An appeals board has sharply reduced the penalties against Joe Gibbs Racing and Matt Kenseth stemming from the Kansas race, dealing a stinging blow to NASCAR and giving Kenseth a boost in his race for the Chase.
During postrace inspection after Kenseth's victory at Kansas, NASCAR discovered that one of eight connecting rods in the car's engine was light by the weight of three grams. (A penny weighs 2.5 grams.) Kenseth was docked 50 points, crew chief Jason Ratliff was suspended six races and fined $200,000, owner Joe Gibbs was suspended six races, and manufacturer Toyota was served with a five-point penalty.
However, JGR argued that the engine was produced by Toyota and that the team had no access to the engine's rods. In addition, JGR argued that the rod could not have given the No. 20 a competitive advantage. Toyota immediately took responsibility for the rod, which may have had a role in the appeal.
The three-member National Stock Car Racing Appeals Panel reduced Kenseth's penalty from 50 points to 12, and reduced Ratliff's suspension to one race and waived Gibbs' entirely. The fine against Ratliff remained, and Toyota's fine was increased to seven points.
With the reduction in points penalty, Kenseth sees an immediate jump in the standings, from 11th to fourth. The bonus points from the win now will count in the Chase, and the win will count in the calculation of a wild card, if necessary, as unlikely as that now appears for Kenseth.
NASCAR has no further recourse, and the organizing body made known its thoughts on the matter shortly afterward. "Our sport has a due process system in place that has served this sport very well for more than 65 years, and that due process resulted in this decision here today," NASCAR spokesman Kerry Tharp said. "While we are disappointed by today's outcome, we stand firmly behind our inspection process. The inspection of engines, and engine parts and pieces has always been regarded as the holy grail throughout the industry -- that along with fuel and tires. In violations such as these, we have no other reinforcement process than to penalize the team owner and team members. That's how our system works."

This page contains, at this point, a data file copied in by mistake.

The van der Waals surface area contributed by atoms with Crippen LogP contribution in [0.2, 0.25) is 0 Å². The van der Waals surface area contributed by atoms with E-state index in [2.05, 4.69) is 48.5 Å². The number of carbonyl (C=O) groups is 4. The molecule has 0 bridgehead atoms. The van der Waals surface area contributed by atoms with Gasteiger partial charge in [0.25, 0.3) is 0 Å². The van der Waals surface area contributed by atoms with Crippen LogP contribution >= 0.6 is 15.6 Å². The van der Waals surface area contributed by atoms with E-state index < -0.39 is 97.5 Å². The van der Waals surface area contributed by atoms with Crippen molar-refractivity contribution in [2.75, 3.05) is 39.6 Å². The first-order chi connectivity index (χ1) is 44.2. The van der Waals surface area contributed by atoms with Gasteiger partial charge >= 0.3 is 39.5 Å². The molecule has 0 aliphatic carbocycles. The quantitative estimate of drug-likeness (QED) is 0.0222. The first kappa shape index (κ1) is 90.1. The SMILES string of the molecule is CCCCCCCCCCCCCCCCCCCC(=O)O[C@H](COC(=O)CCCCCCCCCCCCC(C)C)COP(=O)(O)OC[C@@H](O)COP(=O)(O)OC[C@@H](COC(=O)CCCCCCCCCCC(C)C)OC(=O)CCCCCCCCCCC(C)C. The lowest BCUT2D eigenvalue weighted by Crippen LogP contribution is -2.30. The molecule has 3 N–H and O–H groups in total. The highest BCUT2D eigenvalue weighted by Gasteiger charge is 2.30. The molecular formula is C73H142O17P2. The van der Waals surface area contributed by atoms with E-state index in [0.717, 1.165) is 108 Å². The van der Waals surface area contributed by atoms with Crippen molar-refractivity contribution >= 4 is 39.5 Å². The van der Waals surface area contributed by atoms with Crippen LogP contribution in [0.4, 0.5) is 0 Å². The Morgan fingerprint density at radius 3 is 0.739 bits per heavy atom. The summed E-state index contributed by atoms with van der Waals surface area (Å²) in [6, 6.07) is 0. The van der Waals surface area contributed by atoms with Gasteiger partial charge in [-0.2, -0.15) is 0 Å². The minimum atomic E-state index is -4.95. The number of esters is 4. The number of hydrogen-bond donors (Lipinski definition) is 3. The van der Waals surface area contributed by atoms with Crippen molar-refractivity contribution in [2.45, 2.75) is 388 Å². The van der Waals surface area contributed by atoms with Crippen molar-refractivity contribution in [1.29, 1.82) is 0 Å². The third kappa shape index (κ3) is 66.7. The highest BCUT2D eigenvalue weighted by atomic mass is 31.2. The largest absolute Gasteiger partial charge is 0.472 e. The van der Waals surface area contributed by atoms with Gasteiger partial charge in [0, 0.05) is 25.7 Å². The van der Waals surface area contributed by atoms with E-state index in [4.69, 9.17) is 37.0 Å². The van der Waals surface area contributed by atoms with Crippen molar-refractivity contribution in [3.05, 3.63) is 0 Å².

Gibbs indicated that there would be no further appeals, but declined to state who would be taking Ratcliff's place this weekend at Darlington or whether JGR would pay Ratcliff's fine.
“We’re committed to make sure it never happens in the future,” Gibbs said. “After going through this process, we have great respect for our sport and in particular NASCAR. All of us at Joe Gibbs Racing are committed to being good partners. We want to race with NASCAR forever. We’re going to work extremely hard with [Toyota] to make sure that this doesn’t happen again.”
Kenseth, for his part, offered up the following tweet:
Glad to have today behind us so we can get our focus back on racing. I respect NASCAR and the appeals process, I feel like they got it right
— Matt Kenseth (@mattkenseth) May 8, 2013
NASCAR's appeals board has heard 151 appeals. Of that total, 106 were upheld, 32 were reduced, 11 were eliminated and two were increased.